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Nackington, Kent: (executed) alterations and additions for Richard Milles, 1786-1787 (6)

Signed and dated

  • 1786
    Main Year
  • 1787
    Other Years

Notes

Christopher Milles (?-1742), purchased Nackington in 1727 and it passed on his death to Richard Milles (1736-1820), MP for Canterbury 1761-80 who in 1786 commissioned Soane to build an additional room, the drawing room, adjoining the west side of the original house and re-model some of the interiors.

It is probable that the connection between Soane and Milles was Lees Court (q.v.). In 1785 Milles only daughter Mary (1767-1818) married Hon. Lewis Thomas Watson (1754-1806), son of Lewis Watson, 1st Baron Sondes (1728-95), who owned Lees Court. Nackington passed to the Barons Sondes through Mary on Milles death. Soane was closely involved in the work at Nackington, making eleven journeys to the site between 12 June 1786 and 10 April 1787, five direct from Lees Court including the first two in June and July 1786 (SM Ledger A, p. 112).

Soane and Milles were quick to agree on the designs for the new addition (drawing 1). Soane’s first visit to survey the site was 12 June 1786. On 20 June he sent 'Two fair Drawings of design / for Room, viz, 1 plan & Section of 4 sides / of Room, 1 Elevation of do. on sheets / of Royal paper each, One Working Drawing of Plan / & Elevation, One Section on ½ sheet of / Cartridge paper' (SM Accompt book 1781, p. 152). The whereabouts of these designs is currently unknown. By 20 July 1786 Soane returned to 'settle the Works proposed to be done in altering the house', for which measurements were taken on 25 August 1786 (SM Ledger A, p. 112).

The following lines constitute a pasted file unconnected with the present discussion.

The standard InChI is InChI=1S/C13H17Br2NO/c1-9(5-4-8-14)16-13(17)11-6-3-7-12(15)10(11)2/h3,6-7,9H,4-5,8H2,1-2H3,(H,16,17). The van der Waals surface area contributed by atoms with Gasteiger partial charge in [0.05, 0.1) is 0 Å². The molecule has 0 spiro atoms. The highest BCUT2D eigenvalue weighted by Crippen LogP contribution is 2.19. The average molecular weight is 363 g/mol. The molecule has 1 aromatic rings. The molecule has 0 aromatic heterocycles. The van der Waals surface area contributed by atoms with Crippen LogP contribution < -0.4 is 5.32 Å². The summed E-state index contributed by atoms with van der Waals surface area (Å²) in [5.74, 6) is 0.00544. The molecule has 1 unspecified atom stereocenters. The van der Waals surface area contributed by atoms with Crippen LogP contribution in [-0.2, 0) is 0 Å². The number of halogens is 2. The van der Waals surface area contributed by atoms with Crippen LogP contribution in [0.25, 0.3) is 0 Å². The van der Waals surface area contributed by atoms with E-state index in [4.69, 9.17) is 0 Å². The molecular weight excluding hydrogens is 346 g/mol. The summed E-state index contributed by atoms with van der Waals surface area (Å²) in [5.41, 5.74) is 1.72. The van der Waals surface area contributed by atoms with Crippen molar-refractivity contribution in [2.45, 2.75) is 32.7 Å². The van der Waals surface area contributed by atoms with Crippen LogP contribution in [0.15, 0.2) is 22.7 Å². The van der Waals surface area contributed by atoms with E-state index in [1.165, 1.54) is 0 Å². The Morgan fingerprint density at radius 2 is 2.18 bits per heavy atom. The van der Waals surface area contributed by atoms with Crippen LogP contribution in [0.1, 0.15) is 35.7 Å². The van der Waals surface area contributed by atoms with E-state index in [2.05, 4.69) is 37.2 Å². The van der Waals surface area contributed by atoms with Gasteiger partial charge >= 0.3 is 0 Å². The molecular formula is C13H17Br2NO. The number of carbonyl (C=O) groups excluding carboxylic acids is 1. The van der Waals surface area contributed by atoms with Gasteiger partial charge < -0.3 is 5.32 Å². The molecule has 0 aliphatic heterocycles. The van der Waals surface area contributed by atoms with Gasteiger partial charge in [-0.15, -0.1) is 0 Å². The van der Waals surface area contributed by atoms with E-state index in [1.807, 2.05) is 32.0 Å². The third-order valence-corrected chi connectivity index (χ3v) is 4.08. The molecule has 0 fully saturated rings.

On 4 September 1786 Soane made a further journey to settle ‘other alterations’ (SM Ledger A, p. 112), presumably the internal alterations (drawings 2-4) which included the ‘Library... Study, Eating Parlor, Dressg Room, Staircase and Water Closet’ (SM Bill book no. 1, pp. 2-3). Only a design for an external doorcase (drawings 5-6) would appear to be somewhat of an afterthought as archival records relating to 'the frontispiece' do not appear until January 1787 (SM Order Book 1787 No. 1, pp. 45-51, 53).

None of Soane's work survives. After being used as a hospital during the First World War Nackington fell into disrepair and was demolished in c. 1922. In 1996 several Tudor-style homes were built on the site (P. Dean, p. 176).

Literature. P. Dean, Sir John Soane and the country estate, 1999, p. 176; E. Hasted, The history and topographical survey of the county of Kent, 1800, pp. 291-99

Joanna Tinworth, September 2011

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Contents of Nackington, Kent: (executed) alterations and additions for Richard Milles, 1786-1787 (6)